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Who Was Sylvia Browne? Kim Kardashian Shared Message From Celebrity Psychic, Who Reportedly Predicted Coronavirus

Photo: Publicity Still of Sylvia Browne
Who Was Sylvia Browne? Kim Kardashian Shared Message From Celebrity Psychic, Who Reportedly Predicted Coronavirus

In her lifetime, she was one of the most popular psychics in the world. She was a frequent guest on talk shows, most notably The Montel Williams Show, and she even had an hour-long radio show. She was best known for helping the police locate missing persons — specifically, missing children — but there was one notable case that she got wrong. 

Now, Kim Kardashian has shared a message from her, in which the author — who claimed to have psychic abilities — reportedly predicted the coronavirus outbreak. Is it really possible that this deceased psychic is sharing a message from the Great Beyond, in which she predicts the outbreak of this global pandemic? 

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Who was Sylvia Browne Let's take a look at what we know about this controversial figure. 

1. Who was Sylvia Browne? She was a renowned psychic and author who passed away in 2013. 

Brown first began her career as a psychic in 1974. She made many outrageous claims during her career, including that she descended from "the Angels." She also claimed to have a connection to at least four guardian angels, who helped her with her psychic predictions. Browne passed away in 2013 at the age of 77. 

2. Her son, Chris Dufresne, continues on in his mother's tradition. 

Even though Browne passed away in 2013, her son, Chris Dufresne, keeps his mother's website active and continues in her psychic tradition. Dufresne has been a professional psychic for over 30 years, and like his mother, he's a prolific author who has written seven books — two of which have appeared on the New York Times best-seller list.

3. Browne had a devout following and frequently appeared on talk shows claiming to know where missing persons were located. 

Between 1991 and 2008, Browne cultivated a devout following thanks to her frequent appearances on the popular talk show, The Montel Williams Show. She would claim to know where missing persons were located and also claimed to know "the truth" behind many of the world's most infamous crimes. In one case, she even told "the truth" about the so-called "Lizzie Borden murders." However, she was heavily criticized for her incorrect predictions about several missing persons, including claiming that Amanda Berry — who was kidnapped by Ariel Castro, and held alive in his basement — was dead. In fact, after her death, an independent review of her approximately 115 "missing persons" predictions on The Montel Williams Show had a success rate of zero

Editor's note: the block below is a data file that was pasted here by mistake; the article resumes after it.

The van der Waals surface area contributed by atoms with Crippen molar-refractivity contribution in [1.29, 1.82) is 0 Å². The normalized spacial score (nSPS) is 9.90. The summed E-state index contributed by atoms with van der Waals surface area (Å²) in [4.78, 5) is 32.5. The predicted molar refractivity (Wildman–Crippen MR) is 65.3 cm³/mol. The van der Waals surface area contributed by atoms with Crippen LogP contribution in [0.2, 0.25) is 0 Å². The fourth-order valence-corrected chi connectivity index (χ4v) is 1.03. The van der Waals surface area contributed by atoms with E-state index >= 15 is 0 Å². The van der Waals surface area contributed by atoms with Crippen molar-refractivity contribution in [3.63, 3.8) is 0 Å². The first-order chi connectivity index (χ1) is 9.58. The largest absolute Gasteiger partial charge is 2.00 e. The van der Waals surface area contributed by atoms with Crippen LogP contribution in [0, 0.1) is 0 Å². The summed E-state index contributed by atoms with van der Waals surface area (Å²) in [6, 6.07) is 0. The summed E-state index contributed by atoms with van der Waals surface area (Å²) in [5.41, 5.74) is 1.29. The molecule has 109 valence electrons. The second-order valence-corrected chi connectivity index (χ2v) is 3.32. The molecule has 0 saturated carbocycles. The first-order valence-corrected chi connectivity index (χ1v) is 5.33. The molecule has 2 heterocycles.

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4. But she was convicted of theft charges in 1992.

In the late 1980s, the FBI began an extensive investigation into Browne's various businesses — for which she would apply for loans that subsequently caused "substantial losses" to banks. As part of what the government deemed to be unjust enrichment into these businesses, she also was involved in selling securities to a gold mine venture and she and her then-husband, Kenzil Dalzell Brown, ultimately pleaded no contest to a felony charge of "the sale of security without a permit." She was sentenced to one year of probation, while her then-husband served four months in jail. 

5. Kim Kardashian shared a message from the psychic, in which she reportedly predicted the coronavirus outbreak.

On March 12, 2020, Kim Kardashian took to Twitter to share a paragraph from a book that Browne wrote back in 2008. Claiming that her sister, Kourtney, shared the passage in the family group chat, Kardashian claimed this was proof that Browne accurately predicted the current coronavirus outbreak. You can check out the passage below. 

6. Does this claim hold up to scrutiny?

It's important to remember that Browne wrote the book, End of Days from which this passage came — back in 2008. She wrote and published the book shortly after the SARS outbreak was contained. The question of how accurate this prediction is, of course, is dependent on the public's misunderstanding of what, exactly, the coronavirus is. Coronavirus infections are not new — however, the COVID-19 strain of the virus (which is what the current "outbreak" is focusing on) is new to human infection. And while the COVID-19 strain of the virus appears to be more lethal than the "standard" seasonal flu, some scientists believe that COVID-19 will eventually become little more than a "seasonal flu" as well. What's more, while there are some cases of coronavirus that are lethal, the vast majority of these cases are mild and asymptomatic.

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On the surface, then, it appears to be a general statement that's been interpreted to be an accurate prediction. The question is: do you believe Sylvia Brown predicted the coronavirus?

Bernadette Giacomazzo is an editor, writer, publicist, and photographer whose work has appeared in Teen Vogue, People, Us Weekly, The Source, XXL, HipHopDX, The Los Angeles Times, The New York Post, BET.com, and more.